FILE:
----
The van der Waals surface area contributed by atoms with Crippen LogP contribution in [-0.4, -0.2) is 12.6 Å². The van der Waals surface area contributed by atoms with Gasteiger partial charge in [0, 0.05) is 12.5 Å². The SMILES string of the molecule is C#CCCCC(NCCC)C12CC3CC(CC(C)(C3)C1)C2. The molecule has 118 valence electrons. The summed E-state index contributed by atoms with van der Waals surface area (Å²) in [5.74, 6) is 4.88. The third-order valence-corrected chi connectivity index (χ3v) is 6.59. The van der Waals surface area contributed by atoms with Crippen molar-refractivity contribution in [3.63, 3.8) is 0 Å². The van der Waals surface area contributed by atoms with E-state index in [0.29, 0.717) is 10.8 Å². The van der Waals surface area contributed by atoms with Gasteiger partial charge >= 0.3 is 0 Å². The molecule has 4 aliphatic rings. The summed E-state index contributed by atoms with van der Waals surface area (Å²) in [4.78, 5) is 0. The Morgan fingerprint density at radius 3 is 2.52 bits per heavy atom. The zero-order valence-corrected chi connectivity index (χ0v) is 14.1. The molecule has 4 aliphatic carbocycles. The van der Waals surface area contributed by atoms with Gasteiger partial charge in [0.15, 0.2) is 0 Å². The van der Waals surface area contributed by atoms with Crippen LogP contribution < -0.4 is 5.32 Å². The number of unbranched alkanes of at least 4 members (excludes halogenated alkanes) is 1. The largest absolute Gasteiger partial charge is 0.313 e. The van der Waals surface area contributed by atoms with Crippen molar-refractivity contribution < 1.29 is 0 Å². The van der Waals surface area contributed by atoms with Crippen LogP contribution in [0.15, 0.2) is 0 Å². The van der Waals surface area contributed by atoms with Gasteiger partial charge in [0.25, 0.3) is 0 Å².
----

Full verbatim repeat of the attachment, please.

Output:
The van der Waals surface area contributed by atoms with Crippen LogP contribution in [-0.4, -0.2) is 12.6 Å². The van der Waals surface area contributed by atoms with Gasteiger partial charge in [0, 0.05) is 12.5 Å². The SMILES string of the molecule is C#CCCCC(NCCC)C12CC3CC(CC(C)(C3)C1)C2. The molecule has 118 valence electrons. The summed E-state index contributed by atoms with van der Waals surface area (Å²) in [5.74, 6) is 4.88. The third-order valence-corrected chi connectivity index (χ3v) is 6.59. The van der Waals surface area contributed by atoms with Crippen molar-refractivity contribution in [3.63, 3.8) is 0 Å². The van der Waals surface area contributed by atoms with E-state index in [0.29, 0.717) is 10.8 Å². The van der Waals surface area contributed by atoms with Gasteiger partial charge >= 0.3 is 0 Å². The molecule has 4 aliphatic rings. The summed E-state index contributed by atoms with van der Waals surface area (Å²) in [4.78, 5) is 0. The Morgan fingerprint density at radius 3 is 2.52 bits per heavy atom. The zero-order valence-corrected chi connectivity index (χ0v) is 14.1. The molecule has 4 aliphatic carbocycles. The van der Waals surface area contributed by atoms with Gasteiger partial charge in [0.15, 0.2) is 0 Å². The van der Waals surface area contributed by atoms with Crippen LogP contribution < -0.4 is 5.32 Å². The number of unbranched alkanes of at least 4 members (excludes halogenated alkanes) is 1. The largest absolute Gasteiger partial charge is 0.313 e. The van der Waals surface area contributed by atoms with Crippen molar-refractivity contribution < 1.29 is 0 Å². The van der Waals surface area contributed by atoms with Crippen LogP contribution in [0.15, 0.2) is 0 Å². The van der Waals surface area contributed by atoms with Gasteiger partial charge in [0.25, 0.3) is 0 Å².